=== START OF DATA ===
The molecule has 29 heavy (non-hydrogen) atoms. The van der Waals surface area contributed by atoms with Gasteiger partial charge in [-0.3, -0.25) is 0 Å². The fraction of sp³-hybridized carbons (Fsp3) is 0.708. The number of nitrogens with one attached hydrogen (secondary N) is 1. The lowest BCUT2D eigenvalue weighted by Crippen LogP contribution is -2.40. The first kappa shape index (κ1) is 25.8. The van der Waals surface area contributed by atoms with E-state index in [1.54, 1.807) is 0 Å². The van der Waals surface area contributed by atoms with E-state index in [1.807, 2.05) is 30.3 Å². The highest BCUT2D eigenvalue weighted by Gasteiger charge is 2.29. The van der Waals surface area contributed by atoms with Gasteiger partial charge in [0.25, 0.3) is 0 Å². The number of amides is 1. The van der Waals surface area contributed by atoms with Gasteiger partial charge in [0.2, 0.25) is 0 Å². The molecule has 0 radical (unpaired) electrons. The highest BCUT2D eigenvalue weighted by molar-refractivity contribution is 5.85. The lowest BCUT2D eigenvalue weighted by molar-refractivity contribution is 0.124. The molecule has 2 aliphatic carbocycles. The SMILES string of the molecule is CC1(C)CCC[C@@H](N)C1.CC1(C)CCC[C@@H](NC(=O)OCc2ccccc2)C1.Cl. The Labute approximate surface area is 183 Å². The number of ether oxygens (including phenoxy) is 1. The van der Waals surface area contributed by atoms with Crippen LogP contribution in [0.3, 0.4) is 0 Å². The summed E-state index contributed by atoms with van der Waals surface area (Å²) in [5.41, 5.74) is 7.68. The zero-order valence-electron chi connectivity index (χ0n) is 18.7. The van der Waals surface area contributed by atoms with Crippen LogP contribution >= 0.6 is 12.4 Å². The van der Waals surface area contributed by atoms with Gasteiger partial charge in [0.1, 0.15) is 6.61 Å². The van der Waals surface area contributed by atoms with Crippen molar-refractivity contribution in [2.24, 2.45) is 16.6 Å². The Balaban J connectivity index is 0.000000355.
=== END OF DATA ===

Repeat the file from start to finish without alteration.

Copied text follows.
The molecule has 29 heavy (non-hydrogen) atoms. The van der Waals surface area contributed by atoms with Gasteiger partial charge in [-0.3, -0.25) is 0 Å². The fraction of sp³-hybridized carbons (Fsp3) is 0.708. The number of nitrogens with one attached hydrogen (secondary N) is 1. The lowest BCUT2D eigenvalue weighted by Crippen LogP contribution is -2.40. The first kappa shape index (κ1) is 25.8. The van der Waals surface area contributed by atoms with E-state index in [1.54, 1.807) is 0 Å². The van der Waals surface area contributed by atoms with E-state index in [1.807, 2.05) is 30.3 Å². The highest BCUT2D eigenvalue weighted by Gasteiger charge is 2.29. The van der Waals surface area contributed by atoms with Gasteiger partial charge in [0.25, 0.3) is 0 Å². The number of amides is 1. The van der Waals surface area contributed by atoms with Gasteiger partial charge in [0.2, 0.25) is 0 Å². The molecule has 0 radical (unpaired) electrons. The highest BCUT2D eigenvalue weighted by molar-refractivity contribution is 5.85. The lowest BCUT2D eigenvalue weighted by molar-refractivity contribution is 0.124. The molecule has 2 aliphatic carbocycles. The SMILES string of the molecule is CC1(C)CCC[C@@H](N)C1.CC1(C)CCC[C@@H](NC(=O)OCc2ccccc2)C1.Cl. The Labute approximate surface area is 183 Å². The number of ether oxygens (including phenoxy) is 1. The van der Waals surface area contributed by atoms with Crippen LogP contribution in [0.3, 0.4) is 0 Å². The summed E-state index contributed by atoms with van der Waals surface area (Å²) in [5.41, 5.74) is 7.68. The zero-order valence-electron chi connectivity index (χ0n) is 18.7. The van der Waals surface area contributed by atoms with Crippen LogP contribution >= 0.6 is 12.4 Å². The van der Waals surface area contributed by atoms with Gasteiger partial charge in [0.1, 0.15) is 6.61 Å². The van der Waals surface area contributed by atoms with Crippen molar-refractivity contribution in [2.24, 2.45) is 16.6 Å². The Balaban J connectivity index is 0.000000355.